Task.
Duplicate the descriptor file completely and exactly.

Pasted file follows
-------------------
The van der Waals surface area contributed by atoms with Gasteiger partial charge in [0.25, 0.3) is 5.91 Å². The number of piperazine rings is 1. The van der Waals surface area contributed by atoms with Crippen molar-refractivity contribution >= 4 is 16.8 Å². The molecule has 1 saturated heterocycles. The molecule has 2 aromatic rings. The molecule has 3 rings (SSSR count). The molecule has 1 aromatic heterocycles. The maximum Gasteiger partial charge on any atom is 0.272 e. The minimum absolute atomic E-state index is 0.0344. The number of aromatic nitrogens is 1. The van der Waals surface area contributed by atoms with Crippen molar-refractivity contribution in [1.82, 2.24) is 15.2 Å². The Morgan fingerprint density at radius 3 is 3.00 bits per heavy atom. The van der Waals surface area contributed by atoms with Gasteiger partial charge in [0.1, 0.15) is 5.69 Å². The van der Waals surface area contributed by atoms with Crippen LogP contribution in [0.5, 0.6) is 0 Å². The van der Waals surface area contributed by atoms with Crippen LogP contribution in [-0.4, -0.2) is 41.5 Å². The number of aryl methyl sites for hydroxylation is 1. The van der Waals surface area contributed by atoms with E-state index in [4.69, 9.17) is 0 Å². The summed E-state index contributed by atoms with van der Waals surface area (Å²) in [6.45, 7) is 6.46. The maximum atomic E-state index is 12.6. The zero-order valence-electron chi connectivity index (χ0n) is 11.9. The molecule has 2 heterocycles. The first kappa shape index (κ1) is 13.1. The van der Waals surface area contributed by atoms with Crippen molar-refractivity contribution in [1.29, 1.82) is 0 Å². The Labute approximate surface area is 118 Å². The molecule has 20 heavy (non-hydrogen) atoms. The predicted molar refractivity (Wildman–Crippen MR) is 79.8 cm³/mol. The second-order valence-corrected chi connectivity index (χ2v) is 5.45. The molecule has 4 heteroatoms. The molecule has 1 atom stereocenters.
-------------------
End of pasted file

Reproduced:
The van der Waals surface area contributed by atoms with Gasteiger partial charge in [0.25, 0.3) is 5.91 Å². The number of piperazine rings is 1. The van der Waals surface area contributed by atoms with Crippen molar-refractivity contribution >= 4 is 16.8 Å². The molecule has 1 saturated heterocycles. The molecule has 2 aromatic rings. The molecule has 3 rings (SSSR count). The molecule has 1 aromatic heterocycles. The maximum Gasteiger partial charge on any atom is 0.272 e. The minimum absolute atomic E-state index is 0.0344. The number of aromatic nitrogens is 1. The van der Waals surface area contributed by atoms with Crippen molar-refractivity contribution in [1.82, 2.24) is 15.2 Å². The Morgan fingerprint density at radius 3 is 3.00 bits per heavy atom. The van der Waals surface area contributed by atoms with Gasteiger partial charge in [0.1, 0.15) is 5.69 Å². The van der Waals surface area contributed by atoms with Crippen LogP contribution in [0.5, 0.6) is 0 Å². The van der Waals surface area contributed by atoms with Crippen LogP contribution in [-0.4, -0.2) is 41.5 Å². The number of aryl methyl sites for hydroxylation is 1. The van der Waals surface area contributed by atoms with E-state index in [4.69, 9.17) is 0 Å². The summed E-state index contributed by atoms with van der Waals surface area (Å²) in [6.45, 7) is 6.46. The maximum atomic E-state index is 12.6. The zero-order valence-electron chi connectivity index (χ0n) is 11.9. The molecule has 2 heterocycles. The first kappa shape index (κ1) is 13.1. The van der Waals surface area contributed by atoms with Crippen molar-refractivity contribution in [1.29, 1.82) is 0 Å². The Labute approximate surface area is 118 Å². The molecule has 20 heavy (non-hydrogen) atoms. The predicted molar refractivity (Wildman–Crippen MR) is 79.8 cm³/mol. The second-order valence-corrected chi connectivity index (χ2v) is 5.45. The molecule has 4 heteroatoms. The molecule has 1 atom stereocenters.